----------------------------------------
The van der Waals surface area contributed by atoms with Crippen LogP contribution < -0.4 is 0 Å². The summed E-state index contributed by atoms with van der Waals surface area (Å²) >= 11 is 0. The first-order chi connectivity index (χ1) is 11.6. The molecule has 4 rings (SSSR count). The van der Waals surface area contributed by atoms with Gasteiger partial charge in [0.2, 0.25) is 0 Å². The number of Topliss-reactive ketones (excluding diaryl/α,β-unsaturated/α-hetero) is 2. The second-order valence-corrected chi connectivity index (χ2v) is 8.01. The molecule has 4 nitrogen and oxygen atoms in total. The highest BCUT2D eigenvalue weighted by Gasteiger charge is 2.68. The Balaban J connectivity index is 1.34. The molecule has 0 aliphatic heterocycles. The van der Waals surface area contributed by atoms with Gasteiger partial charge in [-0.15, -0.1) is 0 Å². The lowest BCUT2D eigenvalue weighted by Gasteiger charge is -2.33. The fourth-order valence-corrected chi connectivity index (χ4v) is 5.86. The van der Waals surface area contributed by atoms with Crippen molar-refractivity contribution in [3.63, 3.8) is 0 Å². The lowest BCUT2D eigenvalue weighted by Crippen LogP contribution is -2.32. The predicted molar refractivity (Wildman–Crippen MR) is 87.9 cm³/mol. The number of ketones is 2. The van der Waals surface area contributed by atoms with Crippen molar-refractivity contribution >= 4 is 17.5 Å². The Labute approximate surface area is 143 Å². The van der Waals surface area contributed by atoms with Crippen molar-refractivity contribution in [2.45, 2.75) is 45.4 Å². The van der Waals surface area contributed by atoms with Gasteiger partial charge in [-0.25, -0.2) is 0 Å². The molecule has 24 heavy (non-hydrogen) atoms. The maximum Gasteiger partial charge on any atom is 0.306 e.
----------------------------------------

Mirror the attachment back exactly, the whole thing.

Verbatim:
The van der Waals surface area contributed by atoms with Crippen LogP contribution < -0.4 is 0 Å². The summed E-state index contributed by atoms with van der Waals surface area (Å²) >= 11 is 0. The first-order chi connectivity index (χ1) is 11.6. The molecule has 4 rings (SSSR count). The van der Waals surface area contributed by atoms with Gasteiger partial charge in [0.2, 0.25) is 0 Å². The number of Topliss-reactive ketones (excluding diaryl/α,β-unsaturated/α-hetero) is 2. The second-order valence-corrected chi connectivity index (χ2v) is 8.01. The molecule has 4 nitrogen and oxygen atoms in total. The highest BCUT2D eigenvalue weighted by Gasteiger charge is 2.68. The Balaban J connectivity index is 1.34. The molecule has 0 aliphatic heterocycles. The van der Waals surface area contributed by atoms with Gasteiger partial charge in [-0.15, -0.1) is 0 Å². The lowest BCUT2D eigenvalue weighted by Gasteiger charge is -2.33. The fourth-order valence-corrected chi connectivity index (χ4v) is 5.86. The van der Waals surface area contributed by atoms with Crippen molar-refractivity contribution in [3.63, 3.8) is 0 Å². The lowest BCUT2D eigenvalue weighted by Crippen LogP contribution is -2.32. The predicted molar refractivity (Wildman–Crippen MR) is 87.9 cm³/mol. The number of ketones is 2. The van der Waals surface area contributed by atoms with Crippen molar-refractivity contribution >= 4 is 17.5 Å². The Labute approximate surface area is 143 Å². The van der Waals surface area contributed by atoms with Crippen molar-refractivity contribution in [2.45, 2.75) is 45.4 Å². The van der Waals surface area contributed by atoms with Gasteiger partial charge in [-0.25, -0.2) is 0 Å². The molecule has 24 heavy (non-hydrogen) atoms. The maximum Gasteiger partial charge on any atom is 0.306 e.